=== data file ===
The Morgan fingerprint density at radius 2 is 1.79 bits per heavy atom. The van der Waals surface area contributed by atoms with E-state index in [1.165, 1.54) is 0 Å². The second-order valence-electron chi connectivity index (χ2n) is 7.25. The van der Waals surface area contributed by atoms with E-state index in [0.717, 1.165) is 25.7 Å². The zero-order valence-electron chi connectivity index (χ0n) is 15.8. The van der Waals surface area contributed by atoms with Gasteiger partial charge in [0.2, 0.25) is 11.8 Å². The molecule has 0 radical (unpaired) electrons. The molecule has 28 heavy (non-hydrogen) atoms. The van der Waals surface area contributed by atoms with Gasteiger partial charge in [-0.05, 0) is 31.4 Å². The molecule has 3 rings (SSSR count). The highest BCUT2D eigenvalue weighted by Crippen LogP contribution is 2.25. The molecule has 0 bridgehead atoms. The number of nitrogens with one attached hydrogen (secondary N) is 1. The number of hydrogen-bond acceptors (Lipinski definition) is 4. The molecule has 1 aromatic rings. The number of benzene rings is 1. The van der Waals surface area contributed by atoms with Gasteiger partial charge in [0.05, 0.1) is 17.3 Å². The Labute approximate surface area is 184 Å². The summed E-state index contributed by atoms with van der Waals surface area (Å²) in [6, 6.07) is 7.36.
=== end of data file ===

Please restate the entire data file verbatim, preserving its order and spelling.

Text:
The Morgan fingerprint density at radius 2 is 1.79 bits per heavy atom. The van der Waals surface area contributed by atoms with E-state index in [1.165, 1.54) is 0 Å². The second-order valence-electron chi connectivity index (χ2n) is 7.25. The van der Waals surface area contributed by atoms with E-state index in [0.717, 1.165) is 25.7 Å². The zero-order valence-electron chi connectivity index (χ0n) is 15.8. The van der Waals surface area contributed by atoms with Gasteiger partial charge in [0.2, 0.25) is 11.8 Å². The molecule has 0 radical (unpaired) electrons. The molecule has 28 heavy (non-hydrogen) atoms. The van der Waals surface area contributed by atoms with Gasteiger partial charge in [-0.05, 0) is 31.4 Å². The molecule has 3 rings (SSSR count). The highest BCUT2D eigenvalue weighted by Crippen LogP contribution is 2.25. The molecule has 0 bridgehead atoms. The number of nitrogens with one attached hydrogen (secondary N) is 1. The number of hydrogen-bond acceptors (Lipinski definition) is 4. The molecule has 1 aromatic rings. The number of benzene rings is 1. The van der Waals surface area contributed by atoms with Gasteiger partial charge in [0.05, 0.1) is 17.3 Å². The Labute approximate surface area is 184 Å². The summed E-state index contributed by atoms with van der Waals surface area (Å²) in [6, 6.07) is 7.36.